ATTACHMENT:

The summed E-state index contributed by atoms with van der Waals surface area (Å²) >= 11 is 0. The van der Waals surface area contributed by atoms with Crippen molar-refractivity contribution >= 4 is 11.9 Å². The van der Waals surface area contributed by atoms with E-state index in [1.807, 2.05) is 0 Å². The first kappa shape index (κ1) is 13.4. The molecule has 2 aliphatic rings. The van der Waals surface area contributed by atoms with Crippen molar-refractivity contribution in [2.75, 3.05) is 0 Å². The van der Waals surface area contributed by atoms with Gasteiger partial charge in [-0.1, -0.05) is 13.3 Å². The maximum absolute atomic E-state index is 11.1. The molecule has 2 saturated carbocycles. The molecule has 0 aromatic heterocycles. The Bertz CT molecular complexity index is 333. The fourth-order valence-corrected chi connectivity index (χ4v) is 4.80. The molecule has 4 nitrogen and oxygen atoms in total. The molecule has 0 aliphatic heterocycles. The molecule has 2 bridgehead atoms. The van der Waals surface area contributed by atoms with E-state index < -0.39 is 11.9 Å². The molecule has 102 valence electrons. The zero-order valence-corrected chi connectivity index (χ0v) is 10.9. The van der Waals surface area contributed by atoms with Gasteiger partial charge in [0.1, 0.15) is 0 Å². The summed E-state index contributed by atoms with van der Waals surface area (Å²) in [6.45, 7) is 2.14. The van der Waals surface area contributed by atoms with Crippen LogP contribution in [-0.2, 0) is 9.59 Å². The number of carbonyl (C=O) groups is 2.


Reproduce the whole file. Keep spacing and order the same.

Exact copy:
The summed E-state index contributed by atoms with van der Waals surface area (Å²) >= 11 is 0. The van der Waals surface area contributed by atoms with Crippen molar-refractivity contribution >= 4 is 11.9 Å². The van der Waals surface area contributed by atoms with E-state index in [1.807, 2.05) is 0 Å². The first kappa shape index (κ1) is 13.4. The molecule has 2 aliphatic rings. The van der Waals surface area contributed by atoms with Crippen molar-refractivity contribution in [2.75, 3.05) is 0 Å². The van der Waals surface area contributed by atoms with Gasteiger partial charge in [-0.1, -0.05) is 13.3 Å². The maximum absolute atomic E-state index is 11.1. The molecule has 2 saturated carbocycles. The molecule has 0 aromatic heterocycles. The Bertz CT molecular complexity index is 333. The fourth-order valence-corrected chi connectivity index (χ4v) is 4.80. The molecule has 4 nitrogen and oxygen atoms in total. The molecule has 0 aliphatic heterocycles. The molecule has 2 bridgehead atoms. The van der Waals surface area contributed by atoms with E-state index < -0.39 is 11.9 Å². The molecule has 102 valence electrons. The zero-order valence-corrected chi connectivity index (χ0v) is 10.9. The van der Waals surface area contributed by atoms with Gasteiger partial charge in [0.1, 0.15) is 0 Å². The summed E-state index contributed by atoms with van der Waals surface area (Å²) in [6.45, 7) is 2.14. The van der Waals surface area contributed by atoms with Crippen LogP contribution in [-0.2, 0) is 9.59 Å². The number of carbonyl (C=O) groups is 2.